Because they remain untold. The mainstream still has its limitations. They have to make money to produce the next thing. Even certain independent productions, they prefer romantic comedies. I know this kind of movie rarely makes its way to the cinemas. Since they rarely show these kinds of films, it further ignites my passion to put it out and make this reality known by people.
That’s how films are. Sometimes you’re transported into a world you're not even aware of. It takes me back to my youth when watching movies was an escape. But I was also transported into a different world, a different reality, and from there my horizons widened. I knew more, I became woke, I gained a dream. I’m hoping when people watch this, they would feel the same.
When did your interest to direct begin?
I actually don’t know. I came from a small town in Dapitan City. In the province, they would go around announcing what was showing in the movie house before. Even if our house was so far, I remember running to the sidewalk just to listen to the list of films showing. I would tell my Nanay and Tatay to watch with me and it became a family habit to watch movies. My Nanay was the biggest Sharon Cuneta and Nora Aunor fan and my Tatay was the biggest Shao Lin slash action movie fan.
By high school, I started staying in a dorm. I studied in Silliman University in Dumaguete. Since I was away from my family, I treated my homesickness by watching movies alone. I was 12 or 13, and it was my escape from the fact that I was away from my family.
It was around the same age when I became a super fan of Eraserheads. When you’re a “super fan,” you try to know as much as you can about them and I found they’re all from UP and that they took up Film. That’s when I found out there was such a course. I was a big pop culture fan, whether it’s Philippine or foreign cinema.
Looking back, I think this is what’s been set up for me by destiny. You can say I've been really blessed. I worked in TV, then some films, and back in TV again. After that I studied in the Marilou Diaz-Abaya Film Institute as an ABS-CBN scholar. It’s one of my bucket-list goals to be able to direct an independent film.
What’s the difference between your previous experiences compared to what you have just called a bucketlist goal?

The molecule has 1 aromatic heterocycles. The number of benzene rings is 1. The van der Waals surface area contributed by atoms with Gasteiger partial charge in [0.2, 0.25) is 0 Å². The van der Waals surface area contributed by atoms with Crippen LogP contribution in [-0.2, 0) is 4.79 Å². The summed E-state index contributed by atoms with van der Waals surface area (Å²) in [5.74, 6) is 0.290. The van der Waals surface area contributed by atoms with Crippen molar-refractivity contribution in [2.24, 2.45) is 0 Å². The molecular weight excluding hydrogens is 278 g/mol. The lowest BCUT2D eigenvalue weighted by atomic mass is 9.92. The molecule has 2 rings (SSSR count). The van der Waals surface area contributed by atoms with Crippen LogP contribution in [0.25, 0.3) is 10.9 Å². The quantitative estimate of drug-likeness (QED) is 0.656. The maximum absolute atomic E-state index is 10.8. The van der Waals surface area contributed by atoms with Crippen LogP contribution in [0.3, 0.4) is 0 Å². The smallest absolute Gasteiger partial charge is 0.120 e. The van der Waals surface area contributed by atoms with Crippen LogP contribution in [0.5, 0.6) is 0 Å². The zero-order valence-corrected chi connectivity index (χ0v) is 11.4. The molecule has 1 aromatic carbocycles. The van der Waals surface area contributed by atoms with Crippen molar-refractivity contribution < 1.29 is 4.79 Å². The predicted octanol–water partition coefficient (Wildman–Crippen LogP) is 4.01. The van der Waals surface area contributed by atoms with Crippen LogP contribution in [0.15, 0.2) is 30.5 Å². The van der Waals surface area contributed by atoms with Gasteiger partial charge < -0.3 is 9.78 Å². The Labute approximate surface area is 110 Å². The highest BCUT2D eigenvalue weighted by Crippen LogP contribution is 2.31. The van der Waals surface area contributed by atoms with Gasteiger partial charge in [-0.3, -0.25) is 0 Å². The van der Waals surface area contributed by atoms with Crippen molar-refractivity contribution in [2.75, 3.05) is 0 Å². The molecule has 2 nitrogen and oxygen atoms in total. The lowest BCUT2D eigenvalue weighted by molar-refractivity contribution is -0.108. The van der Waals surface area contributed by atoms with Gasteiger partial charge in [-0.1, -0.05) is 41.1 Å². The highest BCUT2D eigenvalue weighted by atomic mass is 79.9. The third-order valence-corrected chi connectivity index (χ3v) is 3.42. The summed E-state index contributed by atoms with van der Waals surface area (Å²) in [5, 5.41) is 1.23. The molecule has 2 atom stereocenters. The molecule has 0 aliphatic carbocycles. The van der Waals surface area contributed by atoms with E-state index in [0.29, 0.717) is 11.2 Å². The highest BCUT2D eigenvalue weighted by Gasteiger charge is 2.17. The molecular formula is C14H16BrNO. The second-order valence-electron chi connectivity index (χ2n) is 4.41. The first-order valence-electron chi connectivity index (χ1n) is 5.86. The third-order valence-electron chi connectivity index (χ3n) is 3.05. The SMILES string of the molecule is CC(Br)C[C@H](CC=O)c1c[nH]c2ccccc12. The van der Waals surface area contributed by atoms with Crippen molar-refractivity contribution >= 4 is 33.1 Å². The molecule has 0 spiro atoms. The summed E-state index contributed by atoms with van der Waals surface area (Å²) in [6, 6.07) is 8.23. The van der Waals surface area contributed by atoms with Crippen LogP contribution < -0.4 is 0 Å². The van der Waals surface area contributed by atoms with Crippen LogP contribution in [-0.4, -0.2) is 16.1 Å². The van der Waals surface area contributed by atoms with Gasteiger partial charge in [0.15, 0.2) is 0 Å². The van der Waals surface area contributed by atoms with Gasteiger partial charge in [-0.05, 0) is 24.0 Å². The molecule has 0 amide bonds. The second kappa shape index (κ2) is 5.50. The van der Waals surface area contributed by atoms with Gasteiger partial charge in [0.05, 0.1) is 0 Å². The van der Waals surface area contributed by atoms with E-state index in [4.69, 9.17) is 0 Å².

I started working at ABS-CBN since the 2000s and I worked my way up. I had no connections. I was even a reluctant writer. But I think I’ve learned much of what I needed to. When you create or direct something, you more or less have an idea what the management, the company, and audience wants. Even if you’re a creative, you still have to consider all of them and make things work—after all, it’s still a business.
Here in this movie, my exercise for myself is to not think of all of that. Meaning, I will cast whoever fits the role, I will create the script the way I want to tell the story, I will direct the way I see it should be directed. I had to unlearn everything. I had to direct this movie from my core—instinctively, using the depth of emotions and soul.
There’s clearly a difference in the budget, but creatively, I had the freedom. I don’t know how things will turn out. I don’t know if people will like this or not, but I know I directed it the best way I could. I know I poured my heart into this.
You’ve already worked with directors people only dream of working with, what learnings from them did you take in to create this film?
For every director that I worked with, there’s always a takeaway. My first mentor for writing, Direk Olivia Lamasan, it’s all about puso. She’s logical, but she values emotion in the way she tells stories. Direk Rory is more instinctive. What she feels should be done at the moment, she will give it a go-ahead. Direk Chito Roño is more cerebral and every time I see him directing, I feel the passion.
Direk Joyce Bernal is the craziest of them all. She has a self-deprecating humor, likes to break out of the logical, and her ideas are out of this world. Direk Lauren is a great mentor. He’s critical but you know it’s coming from a place of concern for you and the work you put out.
My boss now, Direk Ruel Bayani, taught me how to always go for the gold. He mounts the biggest pictures, he pushes you to do the extreme. From Direk Marilou Diaz-Abaya and her school, I learned how everything is intentional in film. Her film language is really something that I admire.
Do you feel the pressure coming from the fact that all these mentors will be watching your film?
I don’t, actually. Because I know I’m doing this to tell the story of Iska and to put it out in the world. That’s my main objective for this film, to let her story be known, in the hopes that the audience may learn something from it. That there’s an awakening that will take place after knowing her story.
After being part of so many mainstream projects, what can you say about the experience of directing your first independent film?
It’s something that I will remember for the rest of my life. The process is not done yet. They say it doesn’t end when your independent film shows—there’s marketing, distribution, and foreign film festivals. For me, there’s so much more to learn from all those other experiences.
I also realized that if you’re passionate about something, and you’re passionate in creating that something—there is no fear. I want people to see the film now and talk about it, whatever their opinions will be. I’m just excited for them to see it.
Photos courtesy of Theodore Boborol.